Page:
I read Julia Cameron’s The Artist's Way many years ago.  Cameron taught me how to just let go, and journal through the activity she calls The Morning Pages. An activity of writing three pages every morning upon first waking that is without any worrisome thoughts of form, grammar, and spelling. Just write. It was through this letting go, this purging of old wounds, doubts, and negativity that opened me up to the artist within. And then I began the next step of Cameron’s Artist journey by taking myself on weekly Artist Dates.

In those days I would scan the pages of the local entertainment magazine to find events in my area.
I went to book readings, photography exhibitions, debates in coffee shops, independent movies, and science exhibitions. I would take drives to parks I had never been and walk the trails. I would shop in tucked away boutiques in neighbourhoods I had never ventured before.  Two hours on a weekend I let myself be awake in the new and sometimes uncomfortable.

And I slept peacefully.

An Artist Date may not only stretch me to experience something new I can write about, but also possibly eliminate a mid-night count of a 1,000 Mississippi's. Maybe it is time to for the new and uncomfortable again! What would an Artist Date, the new and uncomfortable, be for you?

February 22, 2015

A Date With the Artist by Susan Barclay

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I have to admit, I was a bit stumped by this month’s theme, the “Artist’s Date.” I don’t have any regular weekly activity that intentionally feeds my writer’s soul.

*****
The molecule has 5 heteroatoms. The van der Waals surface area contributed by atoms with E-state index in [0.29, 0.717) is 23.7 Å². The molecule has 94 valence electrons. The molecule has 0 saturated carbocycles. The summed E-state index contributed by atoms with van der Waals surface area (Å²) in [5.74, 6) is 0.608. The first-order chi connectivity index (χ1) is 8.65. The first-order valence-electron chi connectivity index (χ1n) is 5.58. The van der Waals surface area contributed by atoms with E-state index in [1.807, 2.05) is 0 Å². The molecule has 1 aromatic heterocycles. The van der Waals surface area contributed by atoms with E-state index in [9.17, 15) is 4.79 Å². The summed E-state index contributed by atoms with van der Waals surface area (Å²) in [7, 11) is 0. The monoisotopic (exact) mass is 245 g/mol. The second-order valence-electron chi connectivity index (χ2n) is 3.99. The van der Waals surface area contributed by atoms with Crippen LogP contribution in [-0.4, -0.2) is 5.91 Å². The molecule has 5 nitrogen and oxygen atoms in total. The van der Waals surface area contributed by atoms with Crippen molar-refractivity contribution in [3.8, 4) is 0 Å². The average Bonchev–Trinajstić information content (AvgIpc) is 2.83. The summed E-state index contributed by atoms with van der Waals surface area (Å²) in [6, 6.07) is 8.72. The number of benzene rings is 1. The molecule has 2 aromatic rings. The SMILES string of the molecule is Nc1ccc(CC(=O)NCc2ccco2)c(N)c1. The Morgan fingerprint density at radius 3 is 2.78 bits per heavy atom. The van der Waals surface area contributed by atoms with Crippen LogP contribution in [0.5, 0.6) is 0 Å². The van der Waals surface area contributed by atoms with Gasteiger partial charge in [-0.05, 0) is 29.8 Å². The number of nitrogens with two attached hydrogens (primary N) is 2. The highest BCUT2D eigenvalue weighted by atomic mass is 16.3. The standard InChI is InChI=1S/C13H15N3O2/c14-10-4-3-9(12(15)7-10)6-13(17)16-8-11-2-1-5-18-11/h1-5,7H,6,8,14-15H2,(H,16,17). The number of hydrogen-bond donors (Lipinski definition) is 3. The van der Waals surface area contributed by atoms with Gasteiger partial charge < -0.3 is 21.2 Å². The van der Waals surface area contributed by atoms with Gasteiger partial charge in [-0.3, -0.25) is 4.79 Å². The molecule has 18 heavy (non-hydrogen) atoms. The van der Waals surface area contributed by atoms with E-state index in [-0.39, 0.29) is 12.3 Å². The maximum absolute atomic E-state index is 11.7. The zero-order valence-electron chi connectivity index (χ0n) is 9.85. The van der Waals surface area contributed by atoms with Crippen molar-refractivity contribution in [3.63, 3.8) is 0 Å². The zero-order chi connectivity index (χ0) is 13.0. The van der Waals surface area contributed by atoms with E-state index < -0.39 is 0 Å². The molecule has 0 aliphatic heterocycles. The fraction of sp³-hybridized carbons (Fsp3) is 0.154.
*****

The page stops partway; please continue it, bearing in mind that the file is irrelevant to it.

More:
With respect to the act of writing, my practice is to work in as silent an environment as possible, usually in the mornings before other things crop up to interrupt the flow.


Here are some things that I occasionally use to stimulate ideas and creativity:
  1. Asking ‘what if…?’ in response to overheard conversations or visual scenes
  2. Reading books on the subject of writing
  3. Writing prompts, either from book or online sources
  4. Trying something new, like writing a poem. Recently, I joined a local songwriting group that works collaboratively. Very cool.
  5. Reading blog posts from different viewpoints or on topics I know little about
  6. Culling from my own and others’ life experiences
  7. Getting feedback on my work, with suggestions for new directions or ideas
  8. Getting out in nature, enjoying the beauty and quiet, letting it speak to me. For example, this is where, God willing, I will be a few months from now:
The Grand Canyon - Inspiring, don't you think?
This is a short post because there’s really nothing else to say. Also, I have an important date I must keep – a date with the great Artist Himself.  “It is through him that we are able to live, to do what we do, and to be who we are” (Acts 17:28, ERV). Through Him I am able to write and call myself a writer.